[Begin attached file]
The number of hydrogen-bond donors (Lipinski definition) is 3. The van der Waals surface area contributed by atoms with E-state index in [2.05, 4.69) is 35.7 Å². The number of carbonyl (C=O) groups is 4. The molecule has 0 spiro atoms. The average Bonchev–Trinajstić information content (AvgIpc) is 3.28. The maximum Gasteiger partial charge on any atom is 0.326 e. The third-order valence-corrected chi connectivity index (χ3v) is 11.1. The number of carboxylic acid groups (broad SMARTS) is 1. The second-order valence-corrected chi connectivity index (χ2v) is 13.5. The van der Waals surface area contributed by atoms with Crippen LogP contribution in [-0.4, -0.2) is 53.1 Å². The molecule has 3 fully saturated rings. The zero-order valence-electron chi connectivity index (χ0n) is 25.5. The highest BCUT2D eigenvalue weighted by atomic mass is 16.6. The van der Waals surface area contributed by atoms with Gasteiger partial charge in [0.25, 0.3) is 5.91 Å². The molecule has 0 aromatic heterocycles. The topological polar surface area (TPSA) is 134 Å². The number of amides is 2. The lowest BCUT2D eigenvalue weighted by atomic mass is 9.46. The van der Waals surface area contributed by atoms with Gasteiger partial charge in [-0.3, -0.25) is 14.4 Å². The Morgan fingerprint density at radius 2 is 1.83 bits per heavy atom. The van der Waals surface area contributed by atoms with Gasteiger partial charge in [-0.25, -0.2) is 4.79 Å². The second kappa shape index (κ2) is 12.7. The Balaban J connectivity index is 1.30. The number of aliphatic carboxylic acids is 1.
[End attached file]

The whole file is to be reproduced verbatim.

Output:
The number of hydrogen-bond donors (Lipinski definition) is 3. The van der Waals surface area contributed by atoms with E-state index in [2.05, 4.69) is 35.7 Å². The number of carbonyl (C=O) groups is 4. The molecule has 0 spiro atoms. The average Bonchev–Trinajstić information content (AvgIpc) is 3.28. The maximum Gasteiger partial charge on any atom is 0.326 e. The third-order valence-corrected chi connectivity index (χ3v) is 11.1. The number of carboxylic acid groups (broad SMARTS) is 1. The second-order valence-corrected chi connectivity index (χ2v) is 13.5. The van der Waals surface area contributed by atoms with Crippen LogP contribution in [-0.4, -0.2) is 53.1 Å². The molecule has 3 fully saturated rings. The zero-order valence-electron chi connectivity index (χ0n) is 25.5. The highest BCUT2D eigenvalue weighted by atomic mass is 16.6. The van der Waals surface area contributed by atoms with Gasteiger partial charge in [0.25, 0.3) is 5.91 Å². The molecule has 0 aromatic heterocycles. The topological polar surface area (TPSA) is 134 Å². The number of amides is 2. The lowest BCUT2D eigenvalue weighted by atomic mass is 9.46. The van der Waals surface area contributed by atoms with Gasteiger partial charge in [-0.3, -0.25) is 14.4 Å². The Morgan fingerprint density at radius 2 is 1.83 bits per heavy atom. The van der Waals surface area contributed by atoms with Gasteiger partial charge in [-0.25, -0.2) is 4.79 Å². The second kappa shape index (κ2) is 12.7. The Balaban J connectivity index is 1.30. The number of aliphatic carboxylic acids is 1.